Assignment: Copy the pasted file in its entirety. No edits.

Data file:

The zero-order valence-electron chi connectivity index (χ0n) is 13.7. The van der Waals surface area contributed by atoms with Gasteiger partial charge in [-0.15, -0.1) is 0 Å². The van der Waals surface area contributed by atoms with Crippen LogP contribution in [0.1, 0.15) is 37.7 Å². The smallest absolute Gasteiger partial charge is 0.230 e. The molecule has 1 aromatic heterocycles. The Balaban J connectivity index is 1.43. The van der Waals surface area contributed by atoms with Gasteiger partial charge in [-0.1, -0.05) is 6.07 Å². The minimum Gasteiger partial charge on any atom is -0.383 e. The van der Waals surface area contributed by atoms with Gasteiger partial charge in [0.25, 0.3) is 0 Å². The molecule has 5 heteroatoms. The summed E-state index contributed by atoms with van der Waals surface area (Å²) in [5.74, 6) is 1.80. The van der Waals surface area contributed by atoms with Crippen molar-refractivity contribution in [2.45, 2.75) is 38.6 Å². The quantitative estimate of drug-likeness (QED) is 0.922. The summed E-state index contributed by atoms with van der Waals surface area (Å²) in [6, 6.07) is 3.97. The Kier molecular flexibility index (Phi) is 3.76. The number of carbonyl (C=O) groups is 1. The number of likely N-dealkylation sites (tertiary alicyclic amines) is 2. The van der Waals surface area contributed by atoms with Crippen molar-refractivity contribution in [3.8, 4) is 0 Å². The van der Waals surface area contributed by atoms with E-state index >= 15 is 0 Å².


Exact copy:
The zero-order valence-electron chi connectivity index (χ0n) is 13.7. The van der Waals surface area contributed by atoms with Gasteiger partial charge in [-0.15, -0.1) is 0 Å². The van der Waals surface area contributed by atoms with Crippen LogP contribution in [0.1, 0.15) is 37.7 Å². The smallest absolute Gasteiger partial charge is 0.230 e. The molecule has 1 aromatic heterocycles. The Balaban J connectivity index is 1.43. The van der Waals surface area contributed by atoms with Gasteiger partial charge in [-0.1, -0.05) is 6.07 Å². The minimum Gasteiger partial charge on any atom is -0.383 e. The van der Waals surface area contributed by atoms with Gasteiger partial charge in [0.25, 0.3) is 0 Å². The molecule has 5 heteroatoms. The summed E-state index contributed by atoms with van der Waals surface area (Å²) in [5.74, 6) is 1.80. The van der Waals surface area contributed by atoms with Crippen molar-refractivity contribution in [2.45, 2.75) is 38.6 Å². The quantitative estimate of drug-likeness (QED) is 0.922. The summed E-state index contributed by atoms with van der Waals surface area (Å²) in [6, 6.07) is 3.97. The Kier molecular flexibility index (Phi) is 3.76. The number of carbonyl (C=O) groups is 1. The number of likely N-dealkylation sites (tertiary alicyclic amines) is 2. The van der Waals surface area contributed by atoms with Crippen molar-refractivity contribution in [3.8, 4) is 0 Å². The van der Waals surface area contributed by atoms with E-state index >= 15 is 0 Å².